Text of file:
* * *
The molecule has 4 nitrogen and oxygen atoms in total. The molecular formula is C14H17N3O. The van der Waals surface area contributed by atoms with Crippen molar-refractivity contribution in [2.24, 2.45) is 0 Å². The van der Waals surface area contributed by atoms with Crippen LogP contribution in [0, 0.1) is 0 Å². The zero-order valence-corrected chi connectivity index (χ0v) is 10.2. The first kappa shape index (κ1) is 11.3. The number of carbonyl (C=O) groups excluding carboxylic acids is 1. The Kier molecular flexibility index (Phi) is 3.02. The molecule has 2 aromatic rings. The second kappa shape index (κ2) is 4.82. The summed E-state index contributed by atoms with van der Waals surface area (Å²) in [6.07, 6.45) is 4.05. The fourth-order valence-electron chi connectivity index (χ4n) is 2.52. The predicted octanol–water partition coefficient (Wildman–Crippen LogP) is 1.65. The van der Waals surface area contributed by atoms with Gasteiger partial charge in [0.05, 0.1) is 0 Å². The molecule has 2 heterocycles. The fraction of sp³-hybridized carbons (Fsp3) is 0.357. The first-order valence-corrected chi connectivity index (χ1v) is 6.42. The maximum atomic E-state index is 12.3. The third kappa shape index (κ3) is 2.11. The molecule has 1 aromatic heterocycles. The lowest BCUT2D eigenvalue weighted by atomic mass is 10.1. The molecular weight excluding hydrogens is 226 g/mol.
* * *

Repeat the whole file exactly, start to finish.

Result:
The molecule has 4 nitrogen and oxygen atoms in total. The molecular formula is C14H17N3O. The van der Waals surface area contributed by atoms with Crippen molar-refractivity contribution in [2.24, 2.45) is 0 Å². The van der Waals surface area contributed by atoms with Crippen LogP contribution in [0, 0.1) is 0 Å². The zero-order valence-corrected chi connectivity index (χ0v) is 10.2. The first kappa shape index (κ1) is 11.3. The number of carbonyl (C=O) groups excluding carboxylic acids is 1. The Kier molecular flexibility index (Phi) is 3.02. The molecule has 2 aromatic rings. The second kappa shape index (κ2) is 4.82. The summed E-state index contributed by atoms with van der Waals surface area (Å²) in [6.07, 6.45) is 4.05. The fourth-order valence-electron chi connectivity index (χ4n) is 2.52. The predicted octanol–water partition coefficient (Wildman–Crippen LogP) is 1.65. The van der Waals surface area contributed by atoms with Gasteiger partial charge in [0.05, 0.1) is 0 Å². The molecule has 2 heterocycles. The fraction of sp³-hybridized carbons (Fsp3) is 0.357. The first-order valence-corrected chi connectivity index (χ1v) is 6.42. The maximum atomic E-state index is 12.3. The third kappa shape index (κ3) is 2.11. The molecule has 1 aromatic heterocycles. The lowest BCUT2D eigenvalue weighted by atomic mass is 10.1. The molecular weight excluding hydrogens is 226 g/mol.